If you are thinking of a survey as part of your research study, consider this equal number of pros and cons to this method of collecting your data.
Inexpensive and easy to collect: Especially with survey software tools and the right email addresses, you can send and collect data quicker than most other methods.
Reduced evaluator bias: The same questions go to the same people, and if the survey is electronic, there is no chance of the evaluator skewing any data.
Familiarity: Most people know how to fill out a survey.
Comfort: Most people are more comfortable with a survey relative to an interview.
Results: Tabulating results, especially if the questions are not open-ended, is a clear process.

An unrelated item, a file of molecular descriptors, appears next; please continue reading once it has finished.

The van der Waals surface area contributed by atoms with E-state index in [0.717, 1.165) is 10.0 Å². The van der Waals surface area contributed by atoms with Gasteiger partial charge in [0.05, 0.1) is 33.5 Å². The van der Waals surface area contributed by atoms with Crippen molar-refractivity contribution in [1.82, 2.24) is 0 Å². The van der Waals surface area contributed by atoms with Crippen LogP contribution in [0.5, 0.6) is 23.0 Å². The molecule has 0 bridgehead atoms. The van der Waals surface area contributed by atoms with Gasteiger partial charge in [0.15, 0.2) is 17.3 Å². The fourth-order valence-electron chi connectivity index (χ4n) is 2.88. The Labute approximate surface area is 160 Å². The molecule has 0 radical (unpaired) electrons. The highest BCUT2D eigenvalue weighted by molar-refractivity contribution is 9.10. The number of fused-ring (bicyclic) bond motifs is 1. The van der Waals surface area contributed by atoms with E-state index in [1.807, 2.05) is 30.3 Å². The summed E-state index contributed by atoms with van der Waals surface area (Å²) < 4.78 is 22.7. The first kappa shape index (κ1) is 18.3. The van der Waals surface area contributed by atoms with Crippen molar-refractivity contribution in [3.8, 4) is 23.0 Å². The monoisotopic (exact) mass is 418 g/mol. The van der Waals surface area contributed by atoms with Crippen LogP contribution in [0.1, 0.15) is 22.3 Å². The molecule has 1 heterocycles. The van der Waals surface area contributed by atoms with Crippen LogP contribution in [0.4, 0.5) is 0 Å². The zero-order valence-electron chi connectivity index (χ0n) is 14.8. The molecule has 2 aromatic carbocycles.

Simplicity: Using a simple survey may increase the chance that people will respond to your request for information.
Low response rates: This fact of life can threaten validity and reliability
Interpretation of survey items: Each question may be the same, but items may be interpreted differently and need further explanation to people across cultures.
Readability: Some possible respondents may have trouble with reading, comprehending, or decoding the survey if too much jargon is used or the survey is not written in the first language of the respondent.
Validity: If a survey is mailed to a household, it may be impossible to know who completed the survey.
Additional details: Data is confined to only the information asked on the survey, and it is difficult to ask for clarification or elaboration from respondents.
Survey questions: Writing good survey questions is not easy. Each question takes a great deal of time to create and ensure variables are measured correctly. Often, a pilot survey is necessary.
For further details, check out Evaluation in Organizations by Darlene Russ-Eft and Hallie Preskill